“Our study provides a mechanism for how binge-drinking during adolescence may lead to lasting [epigenetic] changes … that result in increased anxiety and alcoholism in adults,” Pandey said. “

“[Intermittent alcohol exposure] degrades the ability of the brain to form the connections it needs to during adolescence.”

“The brain doesn’t develop as it should, and there are lasting behavioral changes associated with this.”

However, a pharmacological experiment hinted at the possibility of a treatment. When adult rats that had been exposed to alcohol during adolescence were given a cancer drug known to block the activity of HDAC2, the drug restored expression of the gene needed for synapse formation. The DNA was observed to be less tightly coiled, as expected.

Most importantly, the rats exhibited less anxiety and reduced alcohol intake.

“We aren’t sure if the drug needs to be given long term during adulthood in order to completely reverse the harmful effects of adolescent alcohol exposure,” Pandey said.

Further experiments with this and other epigenetic drugs are planned.

Sources:
Pandey SC, Sakharkar AJ, Tang L, & Zhang H (2015). Potential role of adolescent alcohol exposure-induced amygdaloid histone modifications in anxiety and alcohol intake during adulthood. Neurobiology of disease PMID: 25814047

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3 responses

  1. bhogan

    I have seen the effects of alcohol on people long and short term while working as a paramedic. We would run people that were alcoholics or were recovering alcoholics. Even when they were not drinking for drunk they do not act right. They seem slower than the normal person. They have a hard time answering questions and doing simple movements.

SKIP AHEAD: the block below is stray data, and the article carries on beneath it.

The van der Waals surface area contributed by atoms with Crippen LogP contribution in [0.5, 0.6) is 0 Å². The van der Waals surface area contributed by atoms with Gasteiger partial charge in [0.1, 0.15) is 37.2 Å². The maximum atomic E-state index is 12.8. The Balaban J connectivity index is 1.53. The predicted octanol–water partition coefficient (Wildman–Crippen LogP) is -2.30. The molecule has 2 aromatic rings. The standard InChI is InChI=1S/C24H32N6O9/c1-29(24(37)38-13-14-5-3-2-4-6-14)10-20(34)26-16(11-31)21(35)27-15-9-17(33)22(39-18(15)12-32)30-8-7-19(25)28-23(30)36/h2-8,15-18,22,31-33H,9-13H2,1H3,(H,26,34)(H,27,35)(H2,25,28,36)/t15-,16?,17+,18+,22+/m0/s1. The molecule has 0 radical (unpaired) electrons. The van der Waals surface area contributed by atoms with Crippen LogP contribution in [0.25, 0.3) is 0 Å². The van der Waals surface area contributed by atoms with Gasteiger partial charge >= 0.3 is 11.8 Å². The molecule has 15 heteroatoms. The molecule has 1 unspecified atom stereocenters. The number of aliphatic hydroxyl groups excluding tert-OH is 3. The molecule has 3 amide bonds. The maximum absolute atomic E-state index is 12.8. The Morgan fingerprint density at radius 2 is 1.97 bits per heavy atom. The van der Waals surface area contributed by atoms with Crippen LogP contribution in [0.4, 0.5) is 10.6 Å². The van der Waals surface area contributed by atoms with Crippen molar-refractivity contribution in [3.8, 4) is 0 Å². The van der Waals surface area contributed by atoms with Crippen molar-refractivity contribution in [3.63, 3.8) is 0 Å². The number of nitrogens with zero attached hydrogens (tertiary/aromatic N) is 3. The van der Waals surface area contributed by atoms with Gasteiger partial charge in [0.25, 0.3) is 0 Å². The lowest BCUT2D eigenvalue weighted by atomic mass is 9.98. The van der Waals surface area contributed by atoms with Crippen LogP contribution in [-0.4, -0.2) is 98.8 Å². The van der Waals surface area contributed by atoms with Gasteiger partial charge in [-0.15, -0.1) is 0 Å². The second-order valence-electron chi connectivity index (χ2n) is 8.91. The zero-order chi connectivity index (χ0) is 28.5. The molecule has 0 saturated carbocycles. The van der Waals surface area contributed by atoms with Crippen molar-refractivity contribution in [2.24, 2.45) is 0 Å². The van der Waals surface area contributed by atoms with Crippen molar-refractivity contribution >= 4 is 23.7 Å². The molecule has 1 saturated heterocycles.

April 5, 2015 at 6:52 pm

    • That’s rough, I hate seeing people suffer like that. Thanks for sharing your story and for being a paramedic.

      April 6, 2015 at 12:35 pm

  2. kelly

    This article is discussing the effects binge drinking as an adolescence can cause to the brain. It also states threat it can lead to alcoholism and psychiatric disorders later in life. The brain is still trying to develop as an adolescent and when alcohol is consumed it can lead to long lasting behavioral issues as well. I have always heard that alcohol isn’t good for these exact reason, but reading this article and see the changes in just rats, it amazes me. Not only does underage drinking interfere with the development of the brain, it can also cause epigenetics. This is involved with DNA and if it gets worse it can eventually cause cancer. I think this article should be shared with teenagers all over, however according to Erik Erickson, at this stage adolescents think they things like this will never happen to them. during this stage in life the are risk takers and just want to fit in, even if it means binge drinking which can cause death alone. on top of that that are facing identity versus role confusion. Drinking may be a way one fits in and might assume that that is their role. I chose to write about this because I myself was a teenager once and to look back and realize the harmful events that could take place from drinking with a friend really hit home.

    September 1, 2015 at 7:29 pm